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The Adams Incubator, part of the Adams Theater, is one of four popup business spaces being funded through a state grant this summer.

Adams Incubator Space Opens on Park Street

By Brian RhodesiBerkshires Staff
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Officials hope the incubator will promote collaboration through short or longer term leasing for office and event space.

ADAMS, Mass. — The Adams Incubator, an art, retail and small-event space, has opened at 35 Park St. as part of the redevelopment of the Adams Theater.

The space, funded by a one-time pop-up grant from the Massachusetts Executive Office of Housing and Economic Development, is a collaboration between Adams Theater founder Yina Moore and 1Berkshire. Inside is a small coffee bar operated by Adams-based Poseidon Coffee, art created by local artists, shared office space and a conference area.

Moore hopes the incubator, as well as the Adams Theater, will help promote collaboration within Adams and with other communities. Those interested can lease the space short or long-term as office, pop-up or event space.

"Theater tells stories. You put together a show; you draw an audience. What kind of theater would you be if you can tell the story of your own community? ... Just by having a space like this open, you really foster intra-community communication," Moore said.

The incubator, according to Moore, will let her determine what the community wants while work on the Adams Theater continues. Construction on the long-vacant theater has been ongoing since February, with new marquee signage recently installed on the building.

"If this space is successful, we can have the event space and retail space in the theater lobby; where here, it could just be an incubator space, which is quieter," she said.

The Board of Selectmen held a ribbon-cutting to celebrate the opening of the space on Thursday. Town Administrator Jay Green said he is excited to see a testing area for new businesses in town, thanking Moore for taking on multiple projects in town.

"When 1Berkshire, our economic development agency, and a business proprietor like Yina get together and want to test something, the town is excited about that because it's the right way to do things," he said.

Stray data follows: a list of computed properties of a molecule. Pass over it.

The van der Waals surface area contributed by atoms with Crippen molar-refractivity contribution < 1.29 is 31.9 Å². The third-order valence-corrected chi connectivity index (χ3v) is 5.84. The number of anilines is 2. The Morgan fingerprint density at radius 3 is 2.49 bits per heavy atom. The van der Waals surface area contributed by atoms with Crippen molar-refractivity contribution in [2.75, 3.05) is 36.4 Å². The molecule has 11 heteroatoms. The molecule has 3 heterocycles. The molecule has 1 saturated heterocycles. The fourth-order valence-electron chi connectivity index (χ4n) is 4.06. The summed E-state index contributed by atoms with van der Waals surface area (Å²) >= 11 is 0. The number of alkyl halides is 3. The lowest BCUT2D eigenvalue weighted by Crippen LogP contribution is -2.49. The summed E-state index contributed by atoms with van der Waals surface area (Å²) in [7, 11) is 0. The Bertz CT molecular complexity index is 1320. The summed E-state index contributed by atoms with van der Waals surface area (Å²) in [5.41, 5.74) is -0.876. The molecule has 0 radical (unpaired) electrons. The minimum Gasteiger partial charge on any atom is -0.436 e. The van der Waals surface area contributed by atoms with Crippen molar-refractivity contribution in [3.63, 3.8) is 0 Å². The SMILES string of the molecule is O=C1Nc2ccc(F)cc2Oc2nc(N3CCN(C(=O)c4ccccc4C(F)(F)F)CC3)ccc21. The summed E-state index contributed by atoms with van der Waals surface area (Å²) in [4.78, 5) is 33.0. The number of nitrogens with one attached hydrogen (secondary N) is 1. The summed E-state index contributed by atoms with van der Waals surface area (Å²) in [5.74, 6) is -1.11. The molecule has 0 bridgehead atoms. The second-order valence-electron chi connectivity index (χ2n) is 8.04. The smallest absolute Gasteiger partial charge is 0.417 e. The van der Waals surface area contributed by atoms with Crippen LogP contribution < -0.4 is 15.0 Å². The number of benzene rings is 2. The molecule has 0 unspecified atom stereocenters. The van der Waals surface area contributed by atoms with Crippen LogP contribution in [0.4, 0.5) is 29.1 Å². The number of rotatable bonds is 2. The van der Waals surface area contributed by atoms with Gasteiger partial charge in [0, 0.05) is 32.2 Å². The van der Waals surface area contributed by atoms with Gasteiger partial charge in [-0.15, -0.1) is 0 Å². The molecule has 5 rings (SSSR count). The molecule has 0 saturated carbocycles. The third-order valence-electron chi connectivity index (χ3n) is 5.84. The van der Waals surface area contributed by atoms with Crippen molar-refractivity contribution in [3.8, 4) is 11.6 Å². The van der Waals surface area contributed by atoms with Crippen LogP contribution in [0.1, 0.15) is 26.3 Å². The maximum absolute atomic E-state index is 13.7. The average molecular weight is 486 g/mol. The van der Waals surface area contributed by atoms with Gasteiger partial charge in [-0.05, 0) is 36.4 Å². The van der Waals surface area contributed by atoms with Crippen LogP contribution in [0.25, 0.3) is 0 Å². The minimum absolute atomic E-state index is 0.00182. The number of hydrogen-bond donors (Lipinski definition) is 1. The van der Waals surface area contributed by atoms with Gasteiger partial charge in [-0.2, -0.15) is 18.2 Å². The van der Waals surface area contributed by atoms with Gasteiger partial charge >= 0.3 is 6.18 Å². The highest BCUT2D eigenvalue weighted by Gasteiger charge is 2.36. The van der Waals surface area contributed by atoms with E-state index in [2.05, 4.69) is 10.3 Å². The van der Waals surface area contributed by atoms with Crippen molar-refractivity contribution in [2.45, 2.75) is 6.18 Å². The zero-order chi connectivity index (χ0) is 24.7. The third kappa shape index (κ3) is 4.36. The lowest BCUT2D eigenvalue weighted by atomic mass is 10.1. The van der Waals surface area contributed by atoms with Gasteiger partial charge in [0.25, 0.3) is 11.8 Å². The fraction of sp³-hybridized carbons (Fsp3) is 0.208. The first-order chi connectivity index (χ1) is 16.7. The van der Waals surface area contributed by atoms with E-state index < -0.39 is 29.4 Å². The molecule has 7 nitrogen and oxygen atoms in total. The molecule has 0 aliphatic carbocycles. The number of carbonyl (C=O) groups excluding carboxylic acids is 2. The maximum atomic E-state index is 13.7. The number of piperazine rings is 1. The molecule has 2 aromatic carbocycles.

1Berkshire's Director of Economic Development Benjamin Lamb said projects like this often do not happen without collaboration between the public and private sectors. He thanked Moore and the town for their support in opening the space.

"This went from being an idea just a few months ago, to finding out that we got the grant about a month ago to you now standing in that space ... The idea of an incubator, the idea of an accelerator, of a space for conversation and dialogues, but also where businesses can literally start from a desk and turn into something potentially down the road," he said.

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Cheshire Holds Dedication for Father Tom Campsite

By Brian RhodesiBerkshires Staff

A Henry David Thoreau quote that Begley often used is affixed to the campsite's bike rack.

CHESHIRE, Mass. — Three years after the town received its official Appalachian Trail Community designation, nearly 100 community members gathered for a dedication of the Father Tom Appalachian Trail campsite.

The site, located at 6 Main St., is named after former pastor of St. Mary's Church, the Rev. Thomas Begley and opened in late 2020. The dedication, which included a ribbon-cutting by members of Begley's family, was part of the town's third annual Appalachian Trail community celebration on Friday.

"Over the past three years, the town government, along with a dedicated group of volunteers and supporters, have invested significant energy into the campsite, making it what it is today," said Cheshire AT community coordinator Eileen Quinn. "Cheshire, being one of only 51 officially designated Appalachian Trail communities, has become quite famous within thru-hiker circles for this one-of-a-kind refuge."

Quinn said the need for such a campsite came when the church could no longer offer housing for Appalachian Trail hikers, a practice Begley had started.

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